Coal has been used by man for several centuries as a means of warmth, transportation (via Watt’s steam engine) and most recently electric power. It is currently used nearly exclusively for the generation of electricity in the US (in 2001: 86% of total US coal production). It has always been claimed that coal makes good economic sense because it is both cheap and abundant (both economic variables). As for factors that fall outside of this – how do we measure these in an economic sense? Perhaps we should just leave them by the wayside, or dust them under the carpet? Out of sight, out of mind? In this blog, let’s consider some of the external costs of coal.
A report was recently released by the National Academy of Sciences examining the externalities of energy – the hidden costs of the energy we use. It was requested by Congress in the Energy Policy Act of 2005. This little statement, found in the executive summary, gets at the heart of what an external cost is:
Modern civilization is heavily dependent on energy from sources such as coal, petroleum, and natural gas. Yet, despite energy’s many benefits, most of which are reflected in energy market prices, the production, distribution, and use of energy also cause negative effects. Beneficial or negative effects that are not reflected in energy market prices are termed “external effects” by economists. In the absence of government intervention, external effects associated with energy production and use are generally not taken into account in decision making.
Interesting, and perhaps even a bit understated. The point is that externalities exist within our energy-economic system, and by keeping them external they can have fairly serious consequences.
Here are some of the more grave externalities of coal-power, with an illustration to help:
(1) Classical Pollutants: Particulate Matter (PM), SO2, NOx, as well as other pollutants such as O3, CO, Benzene, Benzo-[a]-pyrene, and a host of other tongue-twisting compounds. These have negative effects on health through cancers, respiratory disorders, and a general decrease in life expectancy. They can also have a negative effect on building materials (acid damage), crops (yield reduction, acid deposition), and ecosystems (eutrophication).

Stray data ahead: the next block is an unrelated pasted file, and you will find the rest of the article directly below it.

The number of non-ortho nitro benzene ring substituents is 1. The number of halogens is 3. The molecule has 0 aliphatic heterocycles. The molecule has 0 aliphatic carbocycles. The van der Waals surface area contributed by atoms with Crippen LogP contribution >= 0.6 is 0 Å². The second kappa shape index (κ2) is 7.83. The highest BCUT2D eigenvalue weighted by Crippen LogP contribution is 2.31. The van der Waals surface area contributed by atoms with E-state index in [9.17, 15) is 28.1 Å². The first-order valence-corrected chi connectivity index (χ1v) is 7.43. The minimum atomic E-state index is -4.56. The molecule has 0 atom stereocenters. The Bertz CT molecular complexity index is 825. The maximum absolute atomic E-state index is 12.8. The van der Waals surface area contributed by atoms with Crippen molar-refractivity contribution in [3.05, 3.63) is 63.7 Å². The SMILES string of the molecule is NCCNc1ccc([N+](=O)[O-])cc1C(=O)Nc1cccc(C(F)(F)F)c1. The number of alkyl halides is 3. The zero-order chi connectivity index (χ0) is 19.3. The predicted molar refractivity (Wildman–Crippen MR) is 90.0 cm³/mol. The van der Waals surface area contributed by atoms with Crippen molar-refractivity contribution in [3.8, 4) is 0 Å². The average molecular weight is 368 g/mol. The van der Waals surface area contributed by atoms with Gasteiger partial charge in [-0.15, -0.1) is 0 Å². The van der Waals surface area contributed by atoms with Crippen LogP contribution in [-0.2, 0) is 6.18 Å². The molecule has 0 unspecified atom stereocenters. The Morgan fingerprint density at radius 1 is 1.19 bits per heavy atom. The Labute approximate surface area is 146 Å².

(2) Greenhouse Gas emissions: CO2, CH4, N2O, and others. Contributes to climate change.
(3) Direct Environmental Damage: Mountain-top removal mining (MTR), Strip mining, etc. Mining causes irreparable damage to the local land and water resources, and can lead to chemical spills as a consequence of the mining.
(This information was taken from a similar European Report, published in 2003).
The grand total in external coal-induced damages put forward by the report is $62 billion (for 2005). That said; keep in mind the fact that not all coal-fired power plants are created equal. Researchers took data from 406 coal-fired power plants from across the US (excluding Hawaii and Alaska) and produced some notable results. The top 5% in terms of pollution caused damages of over 12 cents (per kWh), whereas the lowest-emitting 5% of the plants caused less than 0.5 cents (per kWh) of damage. That is quite a difference. This diagram illustrates the extreme variation in damages:
These numbers take into account neither possible climate change effects, ecosystem damage (such as MTR), nor mercury emissions. The study done by the European Commission did try to include all factors, and as expected found significant costs related to climate change and ecosystem damages. Here is a summary of the external costs produced throughout the energy sector in Germany:
Looking at the same data, we can see the relative little external costs of wind or hydro power (renewable energy sources).
There is quite a lot of crying these days about subsidies for renewable energy, and how these forms of energy are too costly to be feasible. However, as this report points out, if we were to look at all of the costs of conventional coal power (internal and external) at least we would have a more level playing field. Perhaps then wind, solar and other renewable energy sources would be better able to compete? (This discussion ignores both the fact that coal is a finite resource and that there are huge subsidies given to coal companies each year – other matters altogether).
But the past is behind; let’s see this in light of the future. The US Department of Energy, in their International Energy Outlook of 2009, has predicted that world coal consumption would increase by 49 percent from 2006 to 2030, saying that “coal’s share of world energy consumption increases from 27 percent in 2006 to 28 percent in 2030.”
By continuing to allow the torrid growth of coal in the next two decades, how much more damage will be left out of the equation? You can work out the economics of that one.